Here are five questions to ask yourself before you decide to get a dog for the first time.
So, you’re ready to take the leap, and you’re wondering, “Should I get a dog?”
Getting a dog is definitely not something you do on impulse. It’s a decision that takes a little time and consideration from you and everyone in your household, whether that’s family members or roommates.
Don’t worry–you’re in the right place! We can help you figure out whether you should get a dog by asking a few questions to make sure you’re ready for all that a furry little bundle of joy brings with them.
1. Do you have time for a dog?
By “time,” we don’t mean just enough time to feed your dog and take them on a quick walk several times a day. Dogs need quality time. Think about it–their whole world will be you and your housemates, and they need plenty of stimulation, playtime, and attention.
Let’s talk about work or school. Do you work from home or have classes online, where you can spend time with a dog during the day? Or will you be away from them most of the day? If you are away, can you arrange for someone to spend some time playing with your dog and taking them for a walk?
If you don’t have a roommate or someone who lives with you who can do this, do you have the money to hire someone trustworthy? If not, you may not be ready for a dog just yet.
What about the weekends? Are you planning on traveling a lot or being away from your pup a lot on the weekends, too? If you are able to commit to plenty of time with your pup, whether that means taking them with you on your adventures, or being at home enough to play and spend time with them, then you might be ready for a dog.
2. Can you give a pup a “fur-ever” home?
You may be ready for a cuddly puppy or adult dog right now, but what about the future? Getting a dog is a lifetime commitment, meaning you should plan to take care of them for the rest of their life, aka, giving them a “fur-ever” home.
That means thinking of how your new dog will fit into your life now and when you move or your living situation changes. If you rent, will your landlord allow pets, and can you afford the pet deposit or pet rent? If not, you can also check to see if you can get papers from a psychologist stating that they are an emotional support animal, if that is the case.
You will need to make sure that if you move, you are able to take your dog with you, or if a new baby or housemate or significant other moves in, you are committed to working out any issues that come up.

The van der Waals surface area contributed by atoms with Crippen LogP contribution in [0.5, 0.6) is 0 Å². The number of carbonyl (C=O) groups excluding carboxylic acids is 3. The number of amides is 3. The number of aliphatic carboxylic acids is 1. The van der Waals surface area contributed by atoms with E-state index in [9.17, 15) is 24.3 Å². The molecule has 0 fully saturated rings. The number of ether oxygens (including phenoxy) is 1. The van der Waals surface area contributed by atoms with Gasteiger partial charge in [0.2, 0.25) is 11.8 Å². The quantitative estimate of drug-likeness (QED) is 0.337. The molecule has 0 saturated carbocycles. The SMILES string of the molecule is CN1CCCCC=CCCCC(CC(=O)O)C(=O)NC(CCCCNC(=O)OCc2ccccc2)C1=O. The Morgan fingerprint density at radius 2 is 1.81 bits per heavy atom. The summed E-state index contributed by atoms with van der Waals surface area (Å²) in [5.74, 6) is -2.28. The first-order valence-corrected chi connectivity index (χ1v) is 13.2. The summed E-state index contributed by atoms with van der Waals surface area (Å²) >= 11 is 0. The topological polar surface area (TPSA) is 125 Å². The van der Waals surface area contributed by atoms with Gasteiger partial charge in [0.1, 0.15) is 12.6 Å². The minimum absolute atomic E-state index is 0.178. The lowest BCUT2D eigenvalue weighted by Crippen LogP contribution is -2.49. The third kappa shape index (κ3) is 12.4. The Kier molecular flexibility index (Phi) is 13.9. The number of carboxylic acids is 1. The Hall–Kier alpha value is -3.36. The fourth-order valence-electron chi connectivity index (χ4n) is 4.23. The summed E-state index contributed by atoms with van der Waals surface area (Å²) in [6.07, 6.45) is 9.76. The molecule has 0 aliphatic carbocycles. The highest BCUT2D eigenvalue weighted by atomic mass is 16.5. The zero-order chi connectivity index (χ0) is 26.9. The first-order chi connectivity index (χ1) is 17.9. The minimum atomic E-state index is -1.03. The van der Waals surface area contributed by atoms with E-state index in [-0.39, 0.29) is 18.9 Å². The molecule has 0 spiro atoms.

3. Can you support having a dog financially?
This one is a tricky one. Not many people are 100% able at any point to handle a huge bill from the vet if something happens. So it’s not like you have to be a millionaire to have a dog. But you should know ahead of time that caring for a dog is a pretty significant financial responsibility.
In general, plan to spend about $250 per month on dog care. Here are some estimates for doggy costs to give you an idea.
Average cost ranges per month: $177-351
- Food: $75-125 (depends on size, food quality, special diets, where you live, etc.)
- Flea/tick/heartworm: $35 (depends on size, product, retailer)
- Checkups: $7-21 (based on one annual checkup that costs $80-250)
- Pet insurance: $50-150 (based on breed, location, company, age, policy)
- Toys: $10-20
- Average emergency vet visit: $150-1200
- Vet costs:
- Annual dental cleaning: $300-400
- X-rays: $250-200
- Ultrasound: $300-600
- Bloodwork: $200
- Pancreatitis treatment: $1000-5000
- Emergency surgery: $1500-5000
- Wound treatment: $800-2500
- Boarding or pet sitting for 2 weeks: $500-1400
4. Are you prepared to handle training or behavioral issues?
This question is valid whether you are thinking of adopting from a shelter or rescue; getting a dog from a neighbor, friend, or family member; or even going to a reputable breeder. Even if you are looking for a specific, “more trainable” breed, or the shelter has said that a dog is potty-trained, you need to be prepared to put some amount of work in.
This pup will be with you for the long haul, so there’s a good chance that along the way, you’ll have to navigate issues like anxiety, resource guarding, socialization, potty training, walking on a leash, separation anxiety, and behavior changes due to things like aging or changes in the household.
If you can accept that your future dog will probably not be trained like they came from a K9 unit, and will come with their own personality quirks, you may be ready. You’ll just need a little time, patience, and determination.
5. Will you be able to take care of your pup when they are sick or get older?
It’s much easier to care for a dog and to make the decision to adopt when they are young and healthy, but what happens when they get older? Every dog will start to have some sort of issues as they age. You may even be thinking about adopting a senior dog or one that already has some known health issues.
Some of the most common things for dogs are hip and joint trouble, especially for large breed dogs, obesity, cognitive decline, dental disease, lumps and bumps, diabetes, kidney disease, heart disease, and cancer.
This list isn’t meant to scare you, but you should be prepared for when these things pop up–emotionally and financially. Things like pet insurance or setting aside money every month for your dog’s health can really help with the costs.
If you answered yes to all of these questions, then you’re totally ready to start looking for your four-legged housemate/soulmate.